Slide 1Copyright © 2004 McGraw-Hill Ryerson Limited Chapter 13 Oligopoly and Monopolistic Competition.

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Slide 1Copyright © 2004 McGraw-Hill Ryerson Limited Chapter 13 Oligopoly and Monopolistic Competition

Slide 2Copyright © 2004 McGraw-Hill Ryerson Limited FIGURE 13-1 The Profit-Maximizing Cournot Duopolist The Cournot duopolists demand curve is obtained by shifting the vertical axis rightward by the amount produced by the other duopolist (Q 2 in the diagram). The portion of the original market demand curve that lies to the right of this new vertical axis is the demand curve facing firm 1. Firm 1 then maximizes profit by equating marginal revenue and marginal cost, the latter of which is zero.

Slide 3Copyright © 2004 McGraw-Hill Ryerson Limited FIGURE 13-2 Reaction Functions for the Cournot Duopolists The reaction function for each duopolist gives its profit-maximizing output level as a function of the other firms output level. The duopolists are in a stable equilibrium at the point of intersection of their reaction functions.

Slide 4Copyright © 2004 McGraw-Hill Ryerson Limited FIGURE 13-3 Deriving the Reaction Functions for Specific Duopolists Panel a shows the profit-maximizing output level for firm 1 (Q ) when firm 2 produces Q 2. That and the parallel expression for firm 2 constitute the reaction functions plotted in panel b. *1*1

Slide 5Copyright © 2004 McGraw-Hill Ryerson Limited FIGURE 13-4 The Stackelberg Leaders Demand, Marginal Revenue, and Profit Functions (a) When firm 1 knows firm 2 is a Cournot duopolist, it can take account of the effect of its own behaviour on firm 2s quantity choice. The result is that it knows exactly what its (residual) demand curve will be. (b) Firm 1s profit function, with zero costs, is 1 = PQ 1 = (aQ 1 – bQ 1 2 )/2, which reaches a maximum at Q = a/(2b), with = a 2 /8b. *1*1 *1*1

Slide 6Copyright © 2004 McGraw-Hill Ryerson Limited FIGURE 13-5 The Stackelberg Equilibrium In the Stackelberg model, firm 1 ignores its own reaction function from the Cournot model. It chooses its own quantity to maximize profit, taking into account the effect that its own quantity will have on the quantity offered by firm 2.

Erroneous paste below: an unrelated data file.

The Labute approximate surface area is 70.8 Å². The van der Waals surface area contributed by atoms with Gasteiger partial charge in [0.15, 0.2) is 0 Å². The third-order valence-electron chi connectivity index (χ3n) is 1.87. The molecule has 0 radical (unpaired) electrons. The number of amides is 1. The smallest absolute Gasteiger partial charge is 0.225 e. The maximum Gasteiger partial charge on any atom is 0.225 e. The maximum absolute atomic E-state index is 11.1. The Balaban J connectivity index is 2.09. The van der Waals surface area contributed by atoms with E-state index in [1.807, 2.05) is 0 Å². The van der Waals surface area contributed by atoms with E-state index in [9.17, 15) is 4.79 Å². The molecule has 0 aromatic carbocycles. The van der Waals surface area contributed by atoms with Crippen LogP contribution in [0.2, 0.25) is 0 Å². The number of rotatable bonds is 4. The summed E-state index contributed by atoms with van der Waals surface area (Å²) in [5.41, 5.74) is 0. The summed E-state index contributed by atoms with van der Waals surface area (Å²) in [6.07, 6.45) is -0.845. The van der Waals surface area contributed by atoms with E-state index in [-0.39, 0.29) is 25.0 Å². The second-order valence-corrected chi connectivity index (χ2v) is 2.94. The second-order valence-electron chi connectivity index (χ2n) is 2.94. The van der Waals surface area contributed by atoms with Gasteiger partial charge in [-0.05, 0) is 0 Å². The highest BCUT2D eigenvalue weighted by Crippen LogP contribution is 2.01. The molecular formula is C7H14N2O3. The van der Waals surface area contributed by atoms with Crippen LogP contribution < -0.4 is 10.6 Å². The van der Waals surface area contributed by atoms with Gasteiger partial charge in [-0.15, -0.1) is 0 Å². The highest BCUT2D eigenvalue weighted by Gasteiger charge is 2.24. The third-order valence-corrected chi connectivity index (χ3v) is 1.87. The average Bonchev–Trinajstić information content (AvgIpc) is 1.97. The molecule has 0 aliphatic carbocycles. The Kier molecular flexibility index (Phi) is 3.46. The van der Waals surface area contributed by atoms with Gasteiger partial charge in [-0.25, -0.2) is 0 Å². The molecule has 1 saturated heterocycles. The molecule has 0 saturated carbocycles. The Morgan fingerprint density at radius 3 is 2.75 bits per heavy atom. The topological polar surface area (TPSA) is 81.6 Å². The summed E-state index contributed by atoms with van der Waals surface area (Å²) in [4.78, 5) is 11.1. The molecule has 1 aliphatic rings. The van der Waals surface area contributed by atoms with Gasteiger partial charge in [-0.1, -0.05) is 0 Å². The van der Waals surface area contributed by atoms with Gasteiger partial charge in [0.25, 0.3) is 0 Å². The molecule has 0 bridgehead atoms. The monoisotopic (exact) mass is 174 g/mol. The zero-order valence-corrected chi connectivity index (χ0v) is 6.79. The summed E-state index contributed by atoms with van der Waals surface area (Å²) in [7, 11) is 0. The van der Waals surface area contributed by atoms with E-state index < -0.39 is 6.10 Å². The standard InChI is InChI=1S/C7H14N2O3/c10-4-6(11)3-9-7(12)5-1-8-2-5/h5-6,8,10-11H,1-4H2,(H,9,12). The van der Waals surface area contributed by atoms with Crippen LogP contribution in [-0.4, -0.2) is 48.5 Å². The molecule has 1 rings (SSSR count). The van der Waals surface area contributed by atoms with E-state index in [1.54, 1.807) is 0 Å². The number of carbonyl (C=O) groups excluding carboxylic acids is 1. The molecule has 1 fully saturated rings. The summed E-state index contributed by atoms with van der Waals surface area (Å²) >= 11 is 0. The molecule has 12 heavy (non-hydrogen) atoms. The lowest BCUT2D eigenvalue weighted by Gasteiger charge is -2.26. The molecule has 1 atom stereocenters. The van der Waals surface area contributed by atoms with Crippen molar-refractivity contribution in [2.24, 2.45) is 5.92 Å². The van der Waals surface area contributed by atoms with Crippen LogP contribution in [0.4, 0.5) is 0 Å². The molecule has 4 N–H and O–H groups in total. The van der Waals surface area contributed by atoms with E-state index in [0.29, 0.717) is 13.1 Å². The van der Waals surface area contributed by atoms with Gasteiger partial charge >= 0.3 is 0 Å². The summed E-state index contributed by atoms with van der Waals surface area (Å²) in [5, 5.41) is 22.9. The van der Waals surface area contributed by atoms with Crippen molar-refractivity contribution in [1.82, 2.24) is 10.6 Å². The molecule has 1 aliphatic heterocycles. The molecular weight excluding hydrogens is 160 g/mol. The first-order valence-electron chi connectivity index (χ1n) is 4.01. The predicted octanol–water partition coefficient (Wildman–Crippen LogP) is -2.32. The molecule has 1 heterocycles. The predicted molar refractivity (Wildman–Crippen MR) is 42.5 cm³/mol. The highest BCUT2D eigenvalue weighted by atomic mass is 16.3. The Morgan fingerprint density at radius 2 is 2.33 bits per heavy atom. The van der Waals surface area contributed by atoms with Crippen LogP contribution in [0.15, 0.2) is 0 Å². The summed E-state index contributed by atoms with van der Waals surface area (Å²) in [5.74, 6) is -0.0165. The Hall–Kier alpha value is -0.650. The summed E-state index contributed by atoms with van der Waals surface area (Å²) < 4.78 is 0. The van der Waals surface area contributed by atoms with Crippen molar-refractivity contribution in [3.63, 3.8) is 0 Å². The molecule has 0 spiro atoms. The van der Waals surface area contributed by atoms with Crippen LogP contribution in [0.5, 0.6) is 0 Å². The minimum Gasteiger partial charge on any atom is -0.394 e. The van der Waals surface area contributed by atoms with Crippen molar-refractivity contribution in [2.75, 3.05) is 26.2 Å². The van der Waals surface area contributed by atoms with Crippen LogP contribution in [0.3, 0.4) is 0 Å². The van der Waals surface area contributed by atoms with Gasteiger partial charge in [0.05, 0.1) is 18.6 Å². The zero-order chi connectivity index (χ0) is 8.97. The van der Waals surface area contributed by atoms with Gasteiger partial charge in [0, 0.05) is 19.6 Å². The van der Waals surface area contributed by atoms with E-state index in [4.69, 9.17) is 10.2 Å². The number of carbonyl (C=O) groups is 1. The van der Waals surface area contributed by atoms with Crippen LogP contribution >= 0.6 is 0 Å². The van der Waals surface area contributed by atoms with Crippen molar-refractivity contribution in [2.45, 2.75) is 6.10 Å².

Slide 7Copyright © 2004 McGraw-Hill Ryerson Limited FIGURE 13-6 Comparing Equilibrium Price and Quantity The monopolist would maximize profit where marginal revenue equals zero, since there are no marginal production costs. The equilibrium price will be higher, and the equilibrium quantity lower, than in the Cournot, Stackelberg, and Bertrand cases.

Slide 8Copyright © 2004 McGraw-Hill Ryerson Limited TABLE 13-1 Comparison of Oligopoly Models All five models assume a market demand curve of P = a –bQ and two identical firms with marginal cost equal to zero. (Of course, if marginal cost is not zero, some entries will differ from the ones shown.)

Slide 9Copyright © 2004 McGraw-Hill Ryerson Limited TABLE 13-2 Why Minimax? In game (a), each player has a dominant strategy: the equilibrium is in the northeast cell of the matrix. In games (b), (c), and (d), Ron has no dominant strategy. In game (b), Colleens dominant strategy (c 1 ) minimizes her losses regardless of Rons strategy. In games (c) and (d), Colleen has no dominant strategy, but her minimax strategy (c 1 ) minimizes the maximum loss she could sustain.

Slide 10Copyright © 2004 McGraw-Hill Ryerson Limited TABLE 13-3 The Prisoners Dilemma Each player believes he will always get a shorter sentence by confessing, no matter what the other player does. And if each player confesses, each gets 5 years. Yet if both players had remained silent, each would have gotten only 1 year in jail. Here, the individual pursuit of self-interest produces a worse outcome for each player.